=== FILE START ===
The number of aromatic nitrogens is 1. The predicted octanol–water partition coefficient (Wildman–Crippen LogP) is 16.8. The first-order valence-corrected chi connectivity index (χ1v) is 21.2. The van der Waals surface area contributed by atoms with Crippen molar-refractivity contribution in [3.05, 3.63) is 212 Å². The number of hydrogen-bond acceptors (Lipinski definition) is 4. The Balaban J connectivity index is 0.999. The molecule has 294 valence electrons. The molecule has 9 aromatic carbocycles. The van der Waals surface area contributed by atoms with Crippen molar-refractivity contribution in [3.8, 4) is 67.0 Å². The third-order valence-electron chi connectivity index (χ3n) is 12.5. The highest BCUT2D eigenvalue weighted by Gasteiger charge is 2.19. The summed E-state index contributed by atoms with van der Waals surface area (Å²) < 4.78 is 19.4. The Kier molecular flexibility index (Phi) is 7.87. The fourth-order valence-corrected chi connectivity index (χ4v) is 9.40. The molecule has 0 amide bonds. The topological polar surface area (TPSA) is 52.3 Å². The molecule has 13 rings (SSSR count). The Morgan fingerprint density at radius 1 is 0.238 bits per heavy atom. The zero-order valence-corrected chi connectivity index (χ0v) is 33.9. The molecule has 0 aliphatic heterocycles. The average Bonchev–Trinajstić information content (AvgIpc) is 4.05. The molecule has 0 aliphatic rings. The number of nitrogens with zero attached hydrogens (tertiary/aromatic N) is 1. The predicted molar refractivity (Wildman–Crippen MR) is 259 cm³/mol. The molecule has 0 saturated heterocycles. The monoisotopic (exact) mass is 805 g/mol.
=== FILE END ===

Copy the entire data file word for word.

The number of aromatic nitrogens is 1. The predicted octanol–water partition coefficient (Wildman–Crippen LogP) is 16.8. The first-order valence-corrected chi connectivity index (χ1v) is 21.2. The van der Waals surface area contributed by atoms with Crippen molar-refractivity contribution in [3.05, 3.63) is 212 Å². The number of hydrogen-bond acceptors (Lipinski definition) is 4. The Balaban J connectivity index is 0.999. The molecule has 294 valence electrons. The molecule has 9 aromatic carbocycles. The van der Waals surface area contributed by atoms with Crippen molar-refractivity contribution in [3.8, 4) is 67.0 Å². The third-order valence-electron chi connectivity index (χ3n) is 12.5. The highest BCUT2D eigenvalue weighted by Gasteiger charge is 2.19. The summed E-state index contributed by atoms with van der Waals surface area (Å²) < 4.78 is 19.4. The Kier molecular flexibility index (Phi) is 7.87. The fourth-order valence-corrected chi connectivity index (χ4v) is 9.40. The molecule has 0 amide bonds. The topological polar surface area (TPSA) is 52.3 Å². The molecule has 13 rings (SSSR count). The Morgan fingerprint density at radius 1 is 0.238 bits per heavy atom. The zero-order valence-corrected chi connectivity index (χ0v) is 33.9. The molecule has 0 aliphatic heterocycles. The average Bonchev–Trinajstić information content (AvgIpc) is 4.05. The molecule has 0 aliphatic rings. The number of nitrogens with zero attached hydrogens (tertiary/aromatic N) is 1. The predicted molar refractivity (Wildman–Crippen MR) is 259 cm³/mol. The molecule has 0 saturated heterocycles. The monoisotopic (exact) mass is 805 g/mol.